Mr Bassat said the job listings site, which has international websites as well as a major Australian career portal, was offsetting locally difficult «macro» conditions with premium products allowing hirers to boost their advertisements and pay for additional services.
He said the business was «very solid and going strong» but the economy meant it was a «bit harder» than expected.
The Australia and New Zealand arm showed some of the strongest growth in the Seek group with an 11 per cent revenue jump and 13 per cent earnings growth. Revenue from Seek Asia increased 11 per cent with earnings up 10 per cent.
«In terms of the market itself, [there is] no doubt we’re seeing softness in volume,» he said, describing it as «softer than hoped».
«It won’t improve a lot before the election,» Mr Bassat said, explaining he expected to see «a degree of certainty» after the polls close. «The economy hasn’t helped us as much as it has in past years.»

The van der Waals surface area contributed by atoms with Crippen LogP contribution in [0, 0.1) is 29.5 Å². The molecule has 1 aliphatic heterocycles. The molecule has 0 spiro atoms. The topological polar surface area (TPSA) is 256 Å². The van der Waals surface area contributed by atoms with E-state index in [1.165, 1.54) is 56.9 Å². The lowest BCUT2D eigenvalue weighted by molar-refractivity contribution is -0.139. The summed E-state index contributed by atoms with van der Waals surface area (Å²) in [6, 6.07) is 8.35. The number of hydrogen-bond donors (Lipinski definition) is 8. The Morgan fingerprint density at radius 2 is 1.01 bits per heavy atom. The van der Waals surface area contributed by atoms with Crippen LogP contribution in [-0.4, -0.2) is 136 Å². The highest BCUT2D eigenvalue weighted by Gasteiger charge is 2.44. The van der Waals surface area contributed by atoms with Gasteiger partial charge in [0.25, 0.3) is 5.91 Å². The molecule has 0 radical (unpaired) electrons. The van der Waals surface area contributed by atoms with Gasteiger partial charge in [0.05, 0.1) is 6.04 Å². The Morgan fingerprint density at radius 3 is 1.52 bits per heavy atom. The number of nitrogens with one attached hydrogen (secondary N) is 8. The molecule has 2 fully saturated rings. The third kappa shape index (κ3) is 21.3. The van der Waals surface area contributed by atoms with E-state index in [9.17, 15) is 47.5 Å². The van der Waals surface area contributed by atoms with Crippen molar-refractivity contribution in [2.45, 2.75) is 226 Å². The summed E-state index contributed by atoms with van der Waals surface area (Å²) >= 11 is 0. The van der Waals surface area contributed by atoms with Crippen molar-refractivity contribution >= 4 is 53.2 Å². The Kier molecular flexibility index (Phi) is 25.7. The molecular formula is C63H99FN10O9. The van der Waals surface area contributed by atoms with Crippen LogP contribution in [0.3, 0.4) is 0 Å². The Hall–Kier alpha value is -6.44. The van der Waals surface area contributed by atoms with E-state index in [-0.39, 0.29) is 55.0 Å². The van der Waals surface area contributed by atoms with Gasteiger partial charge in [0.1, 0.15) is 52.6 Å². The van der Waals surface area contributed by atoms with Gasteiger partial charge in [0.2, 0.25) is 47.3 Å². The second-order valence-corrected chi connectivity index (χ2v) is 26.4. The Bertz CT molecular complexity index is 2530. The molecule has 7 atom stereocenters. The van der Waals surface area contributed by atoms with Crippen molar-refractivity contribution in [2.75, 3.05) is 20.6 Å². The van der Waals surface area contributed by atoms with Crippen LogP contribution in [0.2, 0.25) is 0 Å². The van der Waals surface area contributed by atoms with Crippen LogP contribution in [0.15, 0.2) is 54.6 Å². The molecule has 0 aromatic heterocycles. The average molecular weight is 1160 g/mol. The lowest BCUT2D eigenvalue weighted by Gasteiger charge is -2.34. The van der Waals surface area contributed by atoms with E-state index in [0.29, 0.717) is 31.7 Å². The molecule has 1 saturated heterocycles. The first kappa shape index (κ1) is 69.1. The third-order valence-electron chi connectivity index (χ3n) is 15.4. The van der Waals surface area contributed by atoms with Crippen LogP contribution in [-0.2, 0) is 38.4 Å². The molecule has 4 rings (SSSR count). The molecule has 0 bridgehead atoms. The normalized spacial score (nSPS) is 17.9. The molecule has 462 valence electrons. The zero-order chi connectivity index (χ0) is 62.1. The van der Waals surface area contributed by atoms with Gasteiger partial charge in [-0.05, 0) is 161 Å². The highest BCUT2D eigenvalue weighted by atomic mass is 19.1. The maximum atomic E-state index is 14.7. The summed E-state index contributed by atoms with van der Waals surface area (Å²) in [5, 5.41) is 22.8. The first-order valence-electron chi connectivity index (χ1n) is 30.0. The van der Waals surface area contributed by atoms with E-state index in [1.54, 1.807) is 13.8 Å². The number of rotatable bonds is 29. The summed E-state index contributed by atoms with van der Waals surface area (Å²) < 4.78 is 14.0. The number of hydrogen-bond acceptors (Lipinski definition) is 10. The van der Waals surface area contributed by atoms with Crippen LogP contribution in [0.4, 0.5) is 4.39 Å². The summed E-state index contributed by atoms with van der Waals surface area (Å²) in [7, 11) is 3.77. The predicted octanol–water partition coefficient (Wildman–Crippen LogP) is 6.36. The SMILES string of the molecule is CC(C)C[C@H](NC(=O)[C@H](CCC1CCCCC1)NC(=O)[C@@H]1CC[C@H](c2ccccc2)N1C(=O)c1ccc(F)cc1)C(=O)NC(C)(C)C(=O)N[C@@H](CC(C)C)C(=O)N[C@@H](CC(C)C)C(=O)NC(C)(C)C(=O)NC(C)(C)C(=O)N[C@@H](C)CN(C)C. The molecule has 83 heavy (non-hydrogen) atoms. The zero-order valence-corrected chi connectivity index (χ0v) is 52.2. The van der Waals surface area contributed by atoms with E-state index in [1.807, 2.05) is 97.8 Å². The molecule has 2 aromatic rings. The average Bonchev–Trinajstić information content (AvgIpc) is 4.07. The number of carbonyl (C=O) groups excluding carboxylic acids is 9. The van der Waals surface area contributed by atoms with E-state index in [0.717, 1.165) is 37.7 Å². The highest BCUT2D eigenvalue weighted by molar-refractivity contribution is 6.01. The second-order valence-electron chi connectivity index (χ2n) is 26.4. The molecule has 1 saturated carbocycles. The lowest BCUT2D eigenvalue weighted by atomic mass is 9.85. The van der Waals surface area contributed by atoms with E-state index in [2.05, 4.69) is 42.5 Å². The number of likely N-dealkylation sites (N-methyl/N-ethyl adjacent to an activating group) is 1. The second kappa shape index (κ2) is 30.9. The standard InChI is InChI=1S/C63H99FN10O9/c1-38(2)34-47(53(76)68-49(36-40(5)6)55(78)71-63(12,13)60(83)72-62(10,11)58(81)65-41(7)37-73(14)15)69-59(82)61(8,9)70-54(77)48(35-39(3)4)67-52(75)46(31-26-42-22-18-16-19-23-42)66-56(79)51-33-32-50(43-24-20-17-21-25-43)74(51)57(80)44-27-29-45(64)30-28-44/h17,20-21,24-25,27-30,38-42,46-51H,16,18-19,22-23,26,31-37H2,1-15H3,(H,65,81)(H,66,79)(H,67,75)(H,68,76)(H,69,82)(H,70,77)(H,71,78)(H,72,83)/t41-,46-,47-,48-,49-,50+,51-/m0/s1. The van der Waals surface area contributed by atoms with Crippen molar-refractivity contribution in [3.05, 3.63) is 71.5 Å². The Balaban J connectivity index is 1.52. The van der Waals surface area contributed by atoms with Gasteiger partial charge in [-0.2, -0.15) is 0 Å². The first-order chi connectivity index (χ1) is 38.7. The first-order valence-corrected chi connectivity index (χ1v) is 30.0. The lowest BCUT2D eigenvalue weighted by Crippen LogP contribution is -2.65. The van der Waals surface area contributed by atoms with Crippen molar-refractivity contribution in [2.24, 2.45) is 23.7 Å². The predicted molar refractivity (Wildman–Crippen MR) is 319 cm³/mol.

The unemployment rate has held steady in NSW and Victoria at 5 per cent in January after jobs growth of 39,100 across the country was predominantly within these two major states, ABS data shows. Unemployment increased in Tasmania to 6.2 per cent and in Western Australia to 6.8, where it is now at a 17-year high.
The 2019 revenue guidance was reaffirmed at 16 to 20 per cent growth compared to the 2018 financial year, with earnings expected to rise between 5 per cent and 8 per cent.
Net profit is likely to be lower than 2018 due to more investment in early-stage ventures like Chinese recruitment services business Zhaopin and university partnership Online Education Services.
Seek is the 35th most shorted business on the ASX with 5.65 per cent of stocks held in a short position, according to monitoring website Shortman.